Written and Art by Zander Cannon
Heck Hammarskjöld and his mummified assistant Elliot are in the business of closure – that is, closure between the living and the recently departed. Join Heck and Elliot through an emotional and thrilling escapade into the depths of Hell and their own morality, all while making a profit and some personal growth on the side.
Heck is the story of a former hometown star Hector “Heck” Hammarskjöld, who turns his dead father’s basement portal to Hell into a business opportunity to ferry messages and settle inheritance disputes between the living and the deceased. With his assistant Elliot – a hero-worshiping waterboy turned completely bandaged manservant – Heck embarks on a Dante-inspired journey through the levels of Hell as he confronts all sorts of demons and sins, including his own.
This is a fantastic and captivating tale as writer Zander Cannon creatively remakes the Hell of Dante’s Divine Comedy, from the tiered layers based on sins to the divisions including the burning City of Dis. Heck even encounters the same mythological creatures as Dante – Minos, the Minotaur, Geryon, Satan himself, etc. I especially love the way Cannon crafted for Heck to stay in touch with his client as he searches the depths of Hell.
This particular tale follows Heck as he is hired by his high-school crush to deliver a letter to her recently deceased husband. He eagerly accepts to gain some brownie points. Elliot shows hesitation to returning to the underworld, possibly showing a better memory of the danger and the revelations but the inability to voice them in his maimed and bandaged state. Even still, he remains committed to Heck as the two traverses through Hell on this latest journey.
The book has a very surreal feel, as Heck’s actions and moods are guided by the level of Hell he’s in. The transitions find him seamlessly appearing from one level to another, all working within the book’s own dream-like logic.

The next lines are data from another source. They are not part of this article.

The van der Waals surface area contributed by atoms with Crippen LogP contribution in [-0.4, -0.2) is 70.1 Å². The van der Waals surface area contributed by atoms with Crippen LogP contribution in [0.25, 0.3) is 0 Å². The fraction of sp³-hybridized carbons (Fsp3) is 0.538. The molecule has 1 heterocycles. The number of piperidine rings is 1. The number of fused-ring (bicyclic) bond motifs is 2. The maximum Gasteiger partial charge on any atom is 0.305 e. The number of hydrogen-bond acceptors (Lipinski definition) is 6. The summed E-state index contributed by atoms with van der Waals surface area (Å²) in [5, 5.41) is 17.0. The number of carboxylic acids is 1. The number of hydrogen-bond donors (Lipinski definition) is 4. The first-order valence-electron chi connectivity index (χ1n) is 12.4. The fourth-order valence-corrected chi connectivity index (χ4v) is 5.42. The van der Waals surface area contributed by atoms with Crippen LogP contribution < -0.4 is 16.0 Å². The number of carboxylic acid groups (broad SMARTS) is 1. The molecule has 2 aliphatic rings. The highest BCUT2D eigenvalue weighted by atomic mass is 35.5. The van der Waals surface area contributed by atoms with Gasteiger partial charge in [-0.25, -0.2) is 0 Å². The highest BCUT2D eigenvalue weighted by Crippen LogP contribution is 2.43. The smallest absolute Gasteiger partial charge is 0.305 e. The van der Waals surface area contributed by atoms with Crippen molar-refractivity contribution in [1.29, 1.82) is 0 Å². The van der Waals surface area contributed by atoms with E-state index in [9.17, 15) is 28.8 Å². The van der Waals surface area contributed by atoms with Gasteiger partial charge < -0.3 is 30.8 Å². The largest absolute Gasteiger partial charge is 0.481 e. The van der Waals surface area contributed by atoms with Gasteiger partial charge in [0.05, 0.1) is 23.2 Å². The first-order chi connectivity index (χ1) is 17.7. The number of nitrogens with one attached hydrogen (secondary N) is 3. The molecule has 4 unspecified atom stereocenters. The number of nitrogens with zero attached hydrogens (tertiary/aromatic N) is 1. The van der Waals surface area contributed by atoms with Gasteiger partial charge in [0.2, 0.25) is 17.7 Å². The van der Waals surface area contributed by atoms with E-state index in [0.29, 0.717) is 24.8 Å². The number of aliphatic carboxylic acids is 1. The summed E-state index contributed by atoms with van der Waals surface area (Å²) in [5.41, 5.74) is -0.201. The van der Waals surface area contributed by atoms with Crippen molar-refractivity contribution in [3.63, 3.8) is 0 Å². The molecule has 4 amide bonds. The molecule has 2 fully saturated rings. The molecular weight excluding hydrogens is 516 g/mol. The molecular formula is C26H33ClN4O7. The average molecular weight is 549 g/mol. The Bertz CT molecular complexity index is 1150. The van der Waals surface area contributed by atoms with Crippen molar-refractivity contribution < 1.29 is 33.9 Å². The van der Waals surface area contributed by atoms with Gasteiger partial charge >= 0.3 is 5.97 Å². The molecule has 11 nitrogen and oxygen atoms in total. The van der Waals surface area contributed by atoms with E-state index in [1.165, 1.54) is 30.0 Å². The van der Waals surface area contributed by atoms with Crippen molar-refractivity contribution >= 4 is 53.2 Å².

That dream-like flow and relation to the living world is one of my favorite aspects of the book. Heck acts like going into Hell, while dangerous, is old hat for him and Elliot. But as we follow his journey, it feels as though every time is new yet probably the same. Upon returning, he only remembers the truly significant events as fleeting memories from last night’s dreams, as something important happened but he can’t quite make out what.
With all of that, there’s also a fair share of action. Heck does epic battle with some of the forces of Hell, and it’s just as thrilling as the emotional journey.
The only thing I can think I’d want out of this story is more. I thoroughly enjoyed Heck’s descent into the depths of Hell and his confrontation of his personal sin. His personal journey grabs the reader as we relate with his emotional states. I’d like to see what would happen if Heck travels somewhere other than Hell. The story sets up other adventures for the character and even the premise of Heaven existing too. Also, I really want to know what happened to the unicorns.
Zander Cannon pulls double duty with the art in addition to writing. The entire story is told in black and white, horizontal comic strips. The strips are longer than they are tall, which makes for an interestingly-sized book.
No gray shadings are inside the book, aside from the metaphorical kind. All the inking and lining is thick and distinct. The simpler art style both adds to the surreal feel of Hell and gives the book a pulp feel, fitting as Heck himself comes across as a pulp adventurer hero exploring a fantasy world.
Some of the panels are rough and skewed when the characters are out of focus or in the background, but those are few and far in between.
Overall (Not an Average)
Heck is a fun and moving fantasy adventure, with a deeper side exploring our own human morality and sins. This release comes in a nice hardback worth having on any shelf or coffee table.